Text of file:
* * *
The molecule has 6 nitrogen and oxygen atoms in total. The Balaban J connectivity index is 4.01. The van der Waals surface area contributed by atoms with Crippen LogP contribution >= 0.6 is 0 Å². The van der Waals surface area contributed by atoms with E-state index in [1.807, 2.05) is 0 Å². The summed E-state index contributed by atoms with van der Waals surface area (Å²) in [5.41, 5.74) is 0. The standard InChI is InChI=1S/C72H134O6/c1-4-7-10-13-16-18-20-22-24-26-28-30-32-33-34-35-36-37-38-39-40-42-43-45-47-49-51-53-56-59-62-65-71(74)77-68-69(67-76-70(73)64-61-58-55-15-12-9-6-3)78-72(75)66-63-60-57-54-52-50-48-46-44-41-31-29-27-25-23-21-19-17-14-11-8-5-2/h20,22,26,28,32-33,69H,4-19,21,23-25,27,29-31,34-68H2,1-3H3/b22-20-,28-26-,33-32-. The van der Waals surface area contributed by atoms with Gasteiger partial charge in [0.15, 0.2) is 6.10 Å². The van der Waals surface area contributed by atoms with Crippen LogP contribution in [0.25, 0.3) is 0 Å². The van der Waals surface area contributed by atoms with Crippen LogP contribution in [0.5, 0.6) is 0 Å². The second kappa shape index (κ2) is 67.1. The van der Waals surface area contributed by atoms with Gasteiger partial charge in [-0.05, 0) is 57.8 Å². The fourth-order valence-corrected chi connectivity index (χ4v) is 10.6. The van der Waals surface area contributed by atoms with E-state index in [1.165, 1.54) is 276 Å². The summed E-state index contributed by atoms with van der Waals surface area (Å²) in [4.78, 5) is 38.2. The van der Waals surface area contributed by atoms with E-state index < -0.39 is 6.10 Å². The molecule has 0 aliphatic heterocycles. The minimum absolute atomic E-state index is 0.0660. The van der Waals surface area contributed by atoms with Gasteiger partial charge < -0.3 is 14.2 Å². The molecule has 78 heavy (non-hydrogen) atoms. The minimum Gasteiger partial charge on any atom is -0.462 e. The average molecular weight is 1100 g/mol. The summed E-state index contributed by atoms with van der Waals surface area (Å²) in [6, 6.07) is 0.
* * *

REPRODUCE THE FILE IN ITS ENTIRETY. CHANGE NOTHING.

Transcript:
The molecule has 6 nitrogen and oxygen atoms in total. The Balaban J connectivity index is 4.01. The van der Waals surface area contributed by atoms with Crippen LogP contribution >= 0.6 is 0 Å². The van der Waals surface area contributed by atoms with E-state index in [1.807, 2.05) is 0 Å². The summed E-state index contributed by atoms with van der Waals surface area (Å²) in [5.41, 5.74) is 0. The standard InChI is InChI=1S/C72H134O6/c1-4-7-10-13-16-18-20-22-24-26-28-30-32-33-34-35-36-37-38-39-40-42-43-45-47-49-51-53-56-59-62-65-71(74)77-68-69(67-76-70(73)64-61-58-55-15-12-9-6-3)78-72(75)66-63-60-57-54-52-50-48-46-44-41-31-29-27-25-23-21-19-17-14-11-8-5-2/h20,22,26,28,32-33,69H,4-19,21,23-25,27,29-31,34-68H2,1-3H3/b22-20-,28-26-,33-32-. The van der Waals surface area contributed by atoms with Gasteiger partial charge in [0.15, 0.2) is 6.10 Å². The van der Waals surface area contributed by atoms with Crippen LogP contribution in [0.25, 0.3) is 0 Å². The van der Waals surface area contributed by atoms with Crippen LogP contribution in [0.5, 0.6) is 0 Å². The second kappa shape index (κ2) is 67.1. The van der Waals surface area contributed by atoms with Gasteiger partial charge in [-0.05, 0) is 57.8 Å². The fourth-order valence-corrected chi connectivity index (χ4v) is 10.6. The van der Waals surface area contributed by atoms with E-state index in [1.165, 1.54) is 276 Å². The summed E-state index contributed by atoms with van der Waals surface area (Å²) in [4.78, 5) is 38.2. The van der Waals surface area contributed by atoms with E-state index < -0.39 is 6.10 Å². The molecule has 0 aliphatic heterocycles. The minimum absolute atomic E-state index is 0.0660. The van der Waals surface area contributed by atoms with Gasteiger partial charge < -0.3 is 14.2 Å². The molecule has 78 heavy (non-hydrogen) atoms. The minimum Gasteiger partial charge on any atom is -0.462 e. The average molecular weight is 1100 g/mol. The summed E-state index contributed by atoms with van der Waals surface area (Å²) in [6, 6.07) is 0.